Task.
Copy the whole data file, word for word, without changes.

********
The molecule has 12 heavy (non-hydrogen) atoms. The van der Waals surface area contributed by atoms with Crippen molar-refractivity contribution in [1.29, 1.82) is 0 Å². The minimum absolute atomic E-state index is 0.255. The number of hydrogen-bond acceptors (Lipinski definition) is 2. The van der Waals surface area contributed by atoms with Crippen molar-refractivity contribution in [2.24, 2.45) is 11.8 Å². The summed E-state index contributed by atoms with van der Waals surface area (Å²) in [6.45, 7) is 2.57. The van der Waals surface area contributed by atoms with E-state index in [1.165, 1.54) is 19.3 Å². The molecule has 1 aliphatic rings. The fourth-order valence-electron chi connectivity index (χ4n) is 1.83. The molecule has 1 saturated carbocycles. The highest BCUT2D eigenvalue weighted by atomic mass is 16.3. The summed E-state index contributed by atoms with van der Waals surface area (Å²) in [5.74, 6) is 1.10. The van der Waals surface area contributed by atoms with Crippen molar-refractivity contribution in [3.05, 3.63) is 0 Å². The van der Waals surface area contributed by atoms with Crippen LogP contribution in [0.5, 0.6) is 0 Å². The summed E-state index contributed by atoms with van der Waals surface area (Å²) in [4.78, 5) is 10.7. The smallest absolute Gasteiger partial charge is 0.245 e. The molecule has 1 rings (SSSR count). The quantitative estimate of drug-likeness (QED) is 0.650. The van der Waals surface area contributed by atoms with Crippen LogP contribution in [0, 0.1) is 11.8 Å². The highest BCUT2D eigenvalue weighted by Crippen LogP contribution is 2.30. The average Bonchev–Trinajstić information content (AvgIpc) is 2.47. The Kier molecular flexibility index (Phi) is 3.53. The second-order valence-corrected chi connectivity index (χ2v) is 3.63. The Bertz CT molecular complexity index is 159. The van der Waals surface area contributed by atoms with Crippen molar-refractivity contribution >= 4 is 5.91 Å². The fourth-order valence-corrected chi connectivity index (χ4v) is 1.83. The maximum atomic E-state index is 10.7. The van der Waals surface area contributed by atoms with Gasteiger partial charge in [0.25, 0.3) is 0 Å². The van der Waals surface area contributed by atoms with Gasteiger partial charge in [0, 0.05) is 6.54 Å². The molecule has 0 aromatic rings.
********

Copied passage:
The molecule has 12 heavy (non-hydrogen) atoms. The van der Waals surface area contributed by atoms with Crippen molar-refractivity contribution in [1.29, 1.82) is 0 Å². The minimum absolute atomic E-state index is 0.255. The number of hydrogen-bond acceptors (Lipinski definition) is 2. The van der Waals surface area contributed by atoms with Crippen molar-refractivity contribution in [2.24, 2.45) is 11.8 Å². The summed E-state index contributed by atoms with van der Waals surface area (Å²) in [6.45, 7) is 2.57. The van der Waals surface area contributed by atoms with E-state index in [1.165, 1.54) is 19.3 Å². The molecule has 1 aliphatic rings. The fourth-order valence-electron chi connectivity index (χ4n) is 1.83. The molecule has 1 saturated carbocycles. The highest BCUT2D eigenvalue weighted by atomic mass is 16.3. The summed E-state index contributed by atoms with van der Waals surface area (Å²) in [5.74, 6) is 1.10. The van der Waals surface area contributed by atoms with Crippen molar-refractivity contribution in [3.05, 3.63) is 0 Å². The van der Waals surface area contributed by atoms with Crippen LogP contribution in [0.5, 0.6) is 0 Å². The summed E-state index contributed by atoms with van der Waals surface area (Å²) in [4.78, 5) is 10.7. The smallest absolute Gasteiger partial charge is 0.245 e. The molecule has 1 rings (SSSR count). The quantitative estimate of drug-likeness (QED) is 0.650. The van der Waals surface area contributed by atoms with Crippen LogP contribution in [0, 0.1) is 11.8 Å². The highest BCUT2D eigenvalue weighted by Crippen LogP contribution is 2.30. The average Bonchev–Trinajstić information content (AvgIpc) is 2.47. The Kier molecular flexibility index (Phi) is 3.53. The second-order valence-corrected chi connectivity index (χ2v) is 3.63. The Bertz CT molecular complexity index is 159. The van der Waals surface area contributed by atoms with Crippen molar-refractivity contribution >= 4 is 5.91 Å². The fourth-order valence-corrected chi connectivity index (χ4v) is 1.83. The maximum atomic E-state index is 10.7. The van der Waals surface area contributed by atoms with Gasteiger partial charge in [0.25, 0.3) is 0 Å². The van der Waals surface area contributed by atoms with Gasteiger partial charge in [0, 0.05) is 6.54 Å². The molecule has 0 aromatic rings.